E – What are expectations for all team members?
The team must define clear expectations they will coach and support each other to uphold. An excellent example of this came from an unlikely source.
The Miami Dolphins football team was rocked by a bullying crisis last year but a group of team members united to define the “Dolphins Credo.” The Credo was printed on shirts in training camp and is now prominently displayed in the locker room.
Keep the following in mind with expected behaviors:
- Values must be translated to expected behaviors. We all interpret values from our own perspective so it’s critical to define specific expected behaviors for a team to stay on the same page.
- Ownership is critical so team members should be involved in the process to clarify expected behaviors. The Dolphin players actually took it upon themselves to create the Credo. These behaviors shouldn’t be perceived as “coming down from the mountain top.”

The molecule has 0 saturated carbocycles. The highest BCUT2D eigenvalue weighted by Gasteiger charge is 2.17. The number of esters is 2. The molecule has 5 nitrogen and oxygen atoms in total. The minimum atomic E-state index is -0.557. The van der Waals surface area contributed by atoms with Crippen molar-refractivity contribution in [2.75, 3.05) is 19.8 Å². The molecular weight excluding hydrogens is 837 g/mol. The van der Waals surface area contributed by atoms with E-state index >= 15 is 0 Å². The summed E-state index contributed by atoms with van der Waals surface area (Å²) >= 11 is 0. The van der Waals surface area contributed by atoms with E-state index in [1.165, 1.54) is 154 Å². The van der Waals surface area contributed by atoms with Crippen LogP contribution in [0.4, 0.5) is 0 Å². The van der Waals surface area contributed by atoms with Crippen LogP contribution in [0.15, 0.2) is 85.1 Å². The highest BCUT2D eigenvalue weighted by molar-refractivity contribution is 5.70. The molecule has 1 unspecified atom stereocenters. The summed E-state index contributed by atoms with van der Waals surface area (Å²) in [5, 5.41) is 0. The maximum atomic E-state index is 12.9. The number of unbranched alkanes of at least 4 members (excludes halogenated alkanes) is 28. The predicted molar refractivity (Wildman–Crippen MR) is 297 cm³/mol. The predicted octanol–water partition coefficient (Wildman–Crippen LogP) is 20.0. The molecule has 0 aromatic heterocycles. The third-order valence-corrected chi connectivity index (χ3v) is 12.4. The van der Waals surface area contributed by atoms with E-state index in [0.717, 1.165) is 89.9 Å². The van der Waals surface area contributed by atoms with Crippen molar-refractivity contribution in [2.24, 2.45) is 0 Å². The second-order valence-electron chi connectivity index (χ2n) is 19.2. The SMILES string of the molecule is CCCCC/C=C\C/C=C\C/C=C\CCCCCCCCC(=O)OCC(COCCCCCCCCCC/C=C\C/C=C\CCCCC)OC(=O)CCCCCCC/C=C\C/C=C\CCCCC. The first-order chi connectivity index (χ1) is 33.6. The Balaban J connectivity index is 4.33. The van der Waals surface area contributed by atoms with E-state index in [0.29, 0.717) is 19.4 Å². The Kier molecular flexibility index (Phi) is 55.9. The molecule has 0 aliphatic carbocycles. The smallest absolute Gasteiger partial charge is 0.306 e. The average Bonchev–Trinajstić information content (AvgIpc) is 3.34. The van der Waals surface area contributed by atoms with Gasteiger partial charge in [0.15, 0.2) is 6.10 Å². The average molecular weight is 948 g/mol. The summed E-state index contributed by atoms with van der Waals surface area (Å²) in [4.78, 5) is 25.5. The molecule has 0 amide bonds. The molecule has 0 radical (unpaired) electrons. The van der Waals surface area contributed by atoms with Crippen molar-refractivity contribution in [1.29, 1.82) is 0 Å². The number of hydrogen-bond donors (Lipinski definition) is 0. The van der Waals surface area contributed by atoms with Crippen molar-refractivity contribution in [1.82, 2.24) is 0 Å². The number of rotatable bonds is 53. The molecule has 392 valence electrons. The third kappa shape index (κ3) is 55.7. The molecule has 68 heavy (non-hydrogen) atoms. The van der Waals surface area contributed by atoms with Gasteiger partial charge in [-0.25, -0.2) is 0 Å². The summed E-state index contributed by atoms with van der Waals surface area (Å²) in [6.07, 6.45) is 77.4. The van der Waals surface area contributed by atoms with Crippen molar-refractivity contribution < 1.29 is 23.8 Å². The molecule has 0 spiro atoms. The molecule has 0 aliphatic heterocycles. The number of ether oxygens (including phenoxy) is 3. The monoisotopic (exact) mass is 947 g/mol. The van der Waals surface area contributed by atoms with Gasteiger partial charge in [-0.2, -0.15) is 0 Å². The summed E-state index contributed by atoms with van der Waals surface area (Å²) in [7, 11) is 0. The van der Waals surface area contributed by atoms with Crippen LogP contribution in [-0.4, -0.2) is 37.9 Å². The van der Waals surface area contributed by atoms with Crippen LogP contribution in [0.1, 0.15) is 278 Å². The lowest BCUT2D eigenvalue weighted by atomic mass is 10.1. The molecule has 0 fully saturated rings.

- Focus on up to three specific behaviors to shift that need further reinforced or supported in order to effectively deal with the problem, challenge, or goal. Two behaviors in the Dolphins Credo that stood out to me as being in contrast to the bullying behavior are: 1) “If I see something — I will say something — I commit to call it as it is.” 2) “I am the change that I want to see in my team. I live respect and truth-telling.”
- Make a commitment. Team members must commit to coach and support each other to consistently show the expected behaviors. In the case of the Dolphins, it’s on and off the practice field–not just game time.
W – What improvements will we prioritize and manage?
Use basic feedback and prioritization techniques to engage the team in defining a few improvement actions to improve results with the priority selected in the WHY step AND to reinforce the expected behaviors from the EXPECTATIONS step.
Teams will naturally improve their effectiveness defining actions as they focus on the prioritization step.
Some members may initially hold back their true feelings and ideas. Improvements may start from small ideas but the greater ideas and deeper feelings will emerge if initial priorities are constructively managed.
It’s like building a muscle and effectiveness will improve as the “WIN” cycle is repeatedly followed. It’s also important for the improvement actions to be documented for ongoing tracking.